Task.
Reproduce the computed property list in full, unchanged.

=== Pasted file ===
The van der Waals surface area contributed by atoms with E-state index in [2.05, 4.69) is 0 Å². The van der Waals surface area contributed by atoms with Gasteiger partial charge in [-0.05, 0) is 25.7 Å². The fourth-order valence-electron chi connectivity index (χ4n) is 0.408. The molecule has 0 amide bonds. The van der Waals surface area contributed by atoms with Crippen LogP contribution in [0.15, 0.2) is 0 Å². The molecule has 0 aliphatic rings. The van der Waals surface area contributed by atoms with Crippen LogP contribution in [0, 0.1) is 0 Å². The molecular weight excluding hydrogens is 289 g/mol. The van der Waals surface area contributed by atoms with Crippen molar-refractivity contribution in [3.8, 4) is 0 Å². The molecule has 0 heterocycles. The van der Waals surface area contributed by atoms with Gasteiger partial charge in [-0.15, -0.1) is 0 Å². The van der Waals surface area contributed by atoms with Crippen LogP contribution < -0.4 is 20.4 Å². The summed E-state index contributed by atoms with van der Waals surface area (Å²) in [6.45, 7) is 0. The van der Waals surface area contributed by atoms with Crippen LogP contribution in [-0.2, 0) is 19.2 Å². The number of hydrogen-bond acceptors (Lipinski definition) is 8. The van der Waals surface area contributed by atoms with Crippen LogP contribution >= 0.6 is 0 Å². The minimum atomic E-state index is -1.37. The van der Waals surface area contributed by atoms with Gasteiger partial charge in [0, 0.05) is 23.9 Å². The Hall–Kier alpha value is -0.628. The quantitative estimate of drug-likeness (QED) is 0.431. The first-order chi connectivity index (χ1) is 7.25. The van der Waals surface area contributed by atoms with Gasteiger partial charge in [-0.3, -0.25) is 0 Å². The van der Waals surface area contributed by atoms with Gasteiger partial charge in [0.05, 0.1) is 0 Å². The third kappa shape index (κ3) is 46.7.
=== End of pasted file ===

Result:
The van der Waals surface area contributed by atoms with E-state index in [2.05, 4.69) is 0 Å². The van der Waals surface area contributed by atoms with Gasteiger partial charge in [-0.05, 0) is 25.7 Å². The fourth-order valence-electron chi connectivity index (χ4n) is 0.408. The molecule has 0 amide bonds. The van der Waals surface area contributed by atoms with Crippen LogP contribution in [0.15, 0.2) is 0 Å². The molecule has 0 aliphatic rings. The van der Waals surface area contributed by atoms with Crippen LogP contribution in [0, 0.1) is 0 Å². The molecular weight excluding hydrogens is 289 g/mol. The van der Waals surface area contributed by atoms with Crippen molar-refractivity contribution in [3.8, 4) is 0 Å². The molecule has 0 heterocycles. The van der Waals surface area contributed by atoms with Gasteiger partial charge in [-0.15, -0.1) is 0 Å². The van der Waals surface area contributed by atoms with Crippen LogP contribution < -0.4 is 20.4 Å². The summed E-state index contributed by atoms with van der Waals surface area (Å²) in [6.45, 7) is 0. The van der Waals surface area contributed by atoms with Crippen LogP contribution in [-0.2, 0) is 19.2 Å². The number of hydrogen-bond acceptors (Lipinski definition) is 8. The van der Waals surface area contributed by atoms with Crippen LogP contribution >= 0.6 is 0 Å². The minimum atomic E-state index is -1.37. The van der Waals surface area contributed by atoms with Gasteiger partial charge in [0, 0.05) is 23.9 Å². The Hall–Kier alpha value is -0.628. The quantitative estimate of drug-likeness (QED) is 0.431. The first-order chi connectivity index (χ1) is 7.25. The van der Waals surface area contributed by atoms with Gasteiger partial charge in [-0.3, -0.25) is 0 Å². The van der Waals surface area contributed by atoms with Gasteiger partial charge in [0.05, 0.1) is 0 Å². The third kappa shape index (κ3) is 46.7.